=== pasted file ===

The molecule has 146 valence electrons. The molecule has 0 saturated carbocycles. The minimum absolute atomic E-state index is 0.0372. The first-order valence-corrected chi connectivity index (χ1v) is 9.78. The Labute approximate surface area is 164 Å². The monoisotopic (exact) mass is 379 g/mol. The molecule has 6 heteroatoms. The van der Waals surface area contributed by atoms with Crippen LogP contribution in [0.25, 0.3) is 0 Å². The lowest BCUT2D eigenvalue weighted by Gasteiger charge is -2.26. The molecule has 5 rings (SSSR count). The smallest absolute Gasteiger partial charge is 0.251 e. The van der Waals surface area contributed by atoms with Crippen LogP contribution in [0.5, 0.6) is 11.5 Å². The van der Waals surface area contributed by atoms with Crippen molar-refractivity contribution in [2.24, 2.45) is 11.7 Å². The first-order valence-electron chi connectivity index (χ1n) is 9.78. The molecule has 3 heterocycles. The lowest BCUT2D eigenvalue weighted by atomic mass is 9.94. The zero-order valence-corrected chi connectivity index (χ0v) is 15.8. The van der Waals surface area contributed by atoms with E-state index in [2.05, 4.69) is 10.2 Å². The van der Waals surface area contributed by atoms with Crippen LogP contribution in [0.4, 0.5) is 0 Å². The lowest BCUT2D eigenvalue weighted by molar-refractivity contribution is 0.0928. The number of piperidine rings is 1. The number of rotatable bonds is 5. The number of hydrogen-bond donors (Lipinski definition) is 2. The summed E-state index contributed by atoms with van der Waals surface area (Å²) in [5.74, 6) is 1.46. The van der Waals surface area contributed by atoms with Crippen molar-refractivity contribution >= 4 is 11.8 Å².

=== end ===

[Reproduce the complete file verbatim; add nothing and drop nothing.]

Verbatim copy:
The molecule has 146 valence electrons. The molecule has 0 saturated carbocycles. The minimum absolute atomic E-state index is 0.0372. The first-order valence-corrected chi connectivity index (χ1v) is 9.78. The Labute approximate surface area is 164 Å². The monoisotopic (exact) mass is 379 g/mol. The molecule has 6 heteroatoms. The van der Waals surface area contributed by atoms with Crippen LogP contribution in [0.25, 0.3) is 0 Å². The lowest BCUT2D eigenvalue weighted by Gasteiger charge is -2.26. The molecule has 5 rings (SSSR count). The smallest absolute Gasteiger partial charge is 0.251 e. The van der Waals surface area contributed by atoms with Crippen LogP contribution in [0.5, 0.6) is 11.5 Å². The van der Waals surface area contributed by atoms with Crippen molar-refractivity contribution in [2.24, 2.45) is 11.7 Å². The first-order valence-electron chi connectivity index (χ1n) is 9.78. The molecule has 3 heterocycles. The lowest BCUT2D eigenvalue weighted by atomic mass is 9.94. The zero-order valence-corrected chi connectivity index (χ0v) is 15.8. The van der Waals surface area contributed by atoms with E-state index in [2.05, 4.69) is 10.2 Å². The van der Waals surface area contributed by atoms with Crippen LogP contribution in [0.4, 0.5) is 0 Å². The lowest BCUT2D eigenvalue weighted by molar-refractivity contribution is 0.0928. The number of piperidine rings is 1. The number of rotatable bonds is 5. The number of hydrogen-bond donors (Lipinski definition) is 2. The summed E-state index contributed by atoms with van der Waals surface area (Å²) in [5.74, 6) is 1.46. The van der Waals surface area contributed by atoms with Crippen molar-refractivity contribution >= 4 is 11.8 Å².